The Law School’s Supreme Court Clinic, a partnership with Wiley Rein LLP, has been featured in a recent Associated Press story published in a number of news sources including the Washington Post, Fox News.com, and the Wall Street Journal Law Blog. GMU students worked on the case Wood v. Milyard (No. 10-9995) argued on Monday.
Briefs for this case, and other Supreme Court cases (October 2003 Term – present), are available on the American Bar Association’s United States Supreme Court Preview page. An audio recording of the argument will be posted on the Court’s Argument Audio page after tomorrow’s Conference. The Court website provides access to argument recordings 2010 – present and Argument Transcripts 2000 – present.
Forty-five years ago, the Supreme Court struck down state prohibition of interracial marriage. At the time, 16 states had laws outlawing marriage between a man and a woman of different races (many more had prohibited interracial marriage at some period before repealing these statues).
In Loving v. Virginia, 388 U.S.1, 12 (1967), the Court unanimously held Virginia’s anti-miscegenation statute unconstitutional:
Marriage is one of the “basic civil rights of man,” fundamental to our very existence and survival. . . . To deny this fundamental freedom on so unsupportable a basis as the racial classifications embodied in these statutes, classifications so directly subversive of the principle of equality at the heart of the Fourteenth Amendment, is surely to deprive all the State’s citizens of liberty without due process of law. The Fourteenth Amendment requires that the freedom of choice to marry not be restricted by invidious racial discriminations. Under our Constitution, the freedom to marry, or not marry, a person of another race resides with the individual, and cannot be infringed by the State.
As reported in the ABA Journal, a new documentary about the Loving case, The Loving Story, will premier on HBO today.
Happy Valentine’s Day!
Today marks the 200th anniversary of Charles Dickens’ birth. Dickens, of course, was a prolific chronicler of English law and legal institutions—-warts and all. Dickens’ descriptions of the law and lawyers often did not paint a rosy picture. See this recent New York Times Op-ed piece.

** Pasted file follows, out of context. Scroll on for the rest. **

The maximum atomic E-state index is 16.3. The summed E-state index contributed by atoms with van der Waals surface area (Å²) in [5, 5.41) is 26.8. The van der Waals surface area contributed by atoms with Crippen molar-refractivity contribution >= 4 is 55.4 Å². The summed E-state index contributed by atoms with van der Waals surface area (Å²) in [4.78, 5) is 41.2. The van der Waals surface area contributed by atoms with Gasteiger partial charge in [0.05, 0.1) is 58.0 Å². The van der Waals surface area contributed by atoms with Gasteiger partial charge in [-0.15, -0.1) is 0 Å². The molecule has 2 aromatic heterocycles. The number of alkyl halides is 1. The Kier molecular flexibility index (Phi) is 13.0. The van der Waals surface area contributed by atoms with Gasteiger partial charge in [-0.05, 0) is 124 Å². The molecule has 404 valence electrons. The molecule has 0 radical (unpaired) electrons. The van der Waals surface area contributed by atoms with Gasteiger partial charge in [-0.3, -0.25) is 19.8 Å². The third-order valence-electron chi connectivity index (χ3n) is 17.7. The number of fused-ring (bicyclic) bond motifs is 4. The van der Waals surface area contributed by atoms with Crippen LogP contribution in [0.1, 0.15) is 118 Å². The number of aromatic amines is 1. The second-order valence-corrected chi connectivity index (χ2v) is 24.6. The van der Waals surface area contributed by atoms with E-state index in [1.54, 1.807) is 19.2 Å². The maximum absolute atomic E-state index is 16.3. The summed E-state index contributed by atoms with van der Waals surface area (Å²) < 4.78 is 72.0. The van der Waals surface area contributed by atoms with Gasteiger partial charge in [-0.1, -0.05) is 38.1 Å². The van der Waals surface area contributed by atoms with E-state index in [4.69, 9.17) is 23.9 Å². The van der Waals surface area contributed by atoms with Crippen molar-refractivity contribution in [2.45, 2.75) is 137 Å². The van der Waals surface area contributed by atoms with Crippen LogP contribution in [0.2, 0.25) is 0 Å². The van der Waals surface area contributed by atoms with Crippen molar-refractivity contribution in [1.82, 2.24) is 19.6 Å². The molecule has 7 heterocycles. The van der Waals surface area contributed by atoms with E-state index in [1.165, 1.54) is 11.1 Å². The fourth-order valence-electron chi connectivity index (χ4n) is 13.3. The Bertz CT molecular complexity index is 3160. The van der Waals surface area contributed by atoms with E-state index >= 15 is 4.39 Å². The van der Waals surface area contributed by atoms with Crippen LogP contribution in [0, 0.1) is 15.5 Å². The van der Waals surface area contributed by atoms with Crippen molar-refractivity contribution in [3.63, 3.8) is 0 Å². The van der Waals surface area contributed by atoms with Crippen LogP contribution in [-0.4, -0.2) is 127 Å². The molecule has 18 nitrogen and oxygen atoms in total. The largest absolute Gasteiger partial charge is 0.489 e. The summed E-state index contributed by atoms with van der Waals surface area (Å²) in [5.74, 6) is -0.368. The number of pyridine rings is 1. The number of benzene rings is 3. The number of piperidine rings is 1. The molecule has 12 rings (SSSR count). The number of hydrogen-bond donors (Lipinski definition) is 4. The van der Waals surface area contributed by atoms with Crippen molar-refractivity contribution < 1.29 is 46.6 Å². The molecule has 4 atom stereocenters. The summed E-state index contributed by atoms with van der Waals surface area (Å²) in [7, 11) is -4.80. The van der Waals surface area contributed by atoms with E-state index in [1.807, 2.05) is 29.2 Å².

But two centuries later, Dickens remains an influential voice in the legal world. His books are referenced in hundreds of law review articles. Last Term, Chef Justice Roberts began an opinion quoting Bleak House. Stern v. Marshall, 564 U.S. _, 131 S. Ct. 2594, 2600 (2011).
Happy Bicentennial Charles Dickens!
At a recent event sponsored by the Harvard Law School American Constitution Society, HLS Professor Lawrence Lessig, author of Republic Lost: How Money Corrupts Congress and a Plan to Stop It and Jeff Clements, author of Corporations Are Not People shared their views on the the aftermath of Citizens United v. Federal Election Commission. A video of this discussion is available here.
Two years ago today, the Supreme Court issued its decision in Citizens United v. Federal Election Commission, 558 U.S. 809 (2010). Justice John Paul Stevens read his blistering dissent from the bench.
Be sure to watch Stephen Colbert’s hilarious interview with Justice Stevens where they discuss this decision and other topics.
This morning the U.S. Supreme Court granted certiorari in Arizona v. United States, No. 11-182. The Court will review the decision of the Ninth Circuit, available here, upholding a preliminary injunction against sections of Arizona’s Immigration Law, S.B. 1070.
On April 26, 2011, the U.S. Supreme Court presented amendments to the Federal Rules of Evidence to Congress. Those revisions became effective on December 1. The amended rules are available here.
Hat Tip Wisblawg.
In orders issued this morning, the Supreme Court agreed to review three cases that address the constitutionality of the Patient Protection and Affordable Care Act, Public Law 111-48.
Please see Scotus Blog for a full explanation of the Court’s orders.
With the publication of his new memoir, retired Supreme Court Justice John Paul Stevens has been participating in a number of interviews. Some interesting conversations include an appearance on C-Span and interviews with NPR’s Terri Gross and Nina Totenberg.
His new memoir, Five Chiefs, is available in the law library.
The United States Supreme Court began its new term today. The tradition of starting the term on the first Monday in October dates back to 1917.
For more information about the Court’s docket, including oral argument dates, please consult the Supreme Court Website.